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Municipalities struggle with meager funds amid COVID-19 pandemic

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As municipalities are not as resource-rich—especially with taxpayers’ money—unlike their city counterparts, the COVID-19 crisis is pushing the country’s 1,488 towns to…
As municipalities are not as resource-rich—especially with taxpayers’ money—unlike their city counterparts, the COVID-19 crisis is pushing the country’s 1,488 towns to the limit.
“The COVID-19 pandemic stretching to two months to date has grossly impacted municipal LGUs [local government units] throughout the country. Our municipal mayors are weary and worried of the immediate and long-term health, economic, and social consequences of this health crisis,” League of Municipalities of the Philippines (LMP) national president Luis “Chavit” Singson told the Inquirer.
“With very limited human and logistical resources, local funds are also dwindling fast. Our municipal mayors have to be creatively resourceful in order to more efficiently manage the pandemic and respond to the needs of their constituents,” added Singson, who is currently the mayor of Narvacan town in Ilocos Sur, where he used to be provincial governor.
“When President Duterte placed the whole country under the state of a health emergency, municipalities were authorized to utilize our calamity funds equivalent to 5 percent of our respective internal revenue allotment (IRA) for the year,” Singson said, referring to LGUs’ share from national internal revenue tax collections.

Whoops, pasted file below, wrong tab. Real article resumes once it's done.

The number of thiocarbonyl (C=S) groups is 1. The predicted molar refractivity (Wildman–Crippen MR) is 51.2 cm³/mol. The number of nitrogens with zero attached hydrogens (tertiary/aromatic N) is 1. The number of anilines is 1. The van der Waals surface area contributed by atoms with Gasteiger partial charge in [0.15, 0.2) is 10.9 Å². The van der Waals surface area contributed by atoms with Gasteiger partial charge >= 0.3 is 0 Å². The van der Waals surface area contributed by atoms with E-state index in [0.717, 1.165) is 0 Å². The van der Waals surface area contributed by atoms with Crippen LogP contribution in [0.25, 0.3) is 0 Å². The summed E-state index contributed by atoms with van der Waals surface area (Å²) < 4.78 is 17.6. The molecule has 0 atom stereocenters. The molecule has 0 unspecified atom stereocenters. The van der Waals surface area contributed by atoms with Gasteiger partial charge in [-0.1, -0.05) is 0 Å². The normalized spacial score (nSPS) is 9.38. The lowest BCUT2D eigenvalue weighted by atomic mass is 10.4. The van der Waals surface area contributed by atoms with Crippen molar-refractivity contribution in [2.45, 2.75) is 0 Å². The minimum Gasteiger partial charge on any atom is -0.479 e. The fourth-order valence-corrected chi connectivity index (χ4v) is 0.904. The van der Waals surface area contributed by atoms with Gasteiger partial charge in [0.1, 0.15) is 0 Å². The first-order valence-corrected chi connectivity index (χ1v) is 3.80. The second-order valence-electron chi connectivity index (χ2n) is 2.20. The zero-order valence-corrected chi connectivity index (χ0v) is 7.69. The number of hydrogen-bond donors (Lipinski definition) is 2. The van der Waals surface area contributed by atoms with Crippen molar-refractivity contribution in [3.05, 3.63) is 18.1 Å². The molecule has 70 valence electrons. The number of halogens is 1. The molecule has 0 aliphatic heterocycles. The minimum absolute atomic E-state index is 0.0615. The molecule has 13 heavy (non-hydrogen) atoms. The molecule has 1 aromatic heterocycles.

This year’s total IRA shares based on the Bureau of Internal Revenue’s (BIR) actual collection of national internal revenue taxes in 2017 reached P648.9 billion across 43,618 LGUs, including provinces, cities, municipalities, and barangays.
For 2020, the Department of Budget and Management (DBM) had allotted P220.6 billion in IRA to municipalities.
“We must understand that not all municipalities are similarly situated. First- to third-class municipalities are a little off in terms of IRA share and local revenues. However, fourth- to sixth-class municipalities are purely IRA-dependent. They have very meager local incomes and their IRA shares are lower,” Singson said.
The Philippine Statistics Authority (PSA) defined first-class municipalities with an average annual income of P55 million or more; second class, P45-54 million; third class, P35-44 million; fourth class, P25-34 million; fifth class, P15-24 million; and sixth class, below P15 million.
“For example, a sixth-class municipality with a P60-million annual IRA has only P3 million for calamity fund that can be utilized for disaster response. But considering that the municipality is IRA-dependent, that municipality has only about P1 million available funds—as of April—for the medical needs and relief packs of the locality. Imagine if this municipality has 2,000 households, then the mayor can only allot P500 per household for the past two months,” Singson explained.
As such, Singson welcomed the so-called “Bayanihan” grants released by the DBM to provinces, cities, and municipalities as additional funding for their respective local COVID-19 response initiatives.

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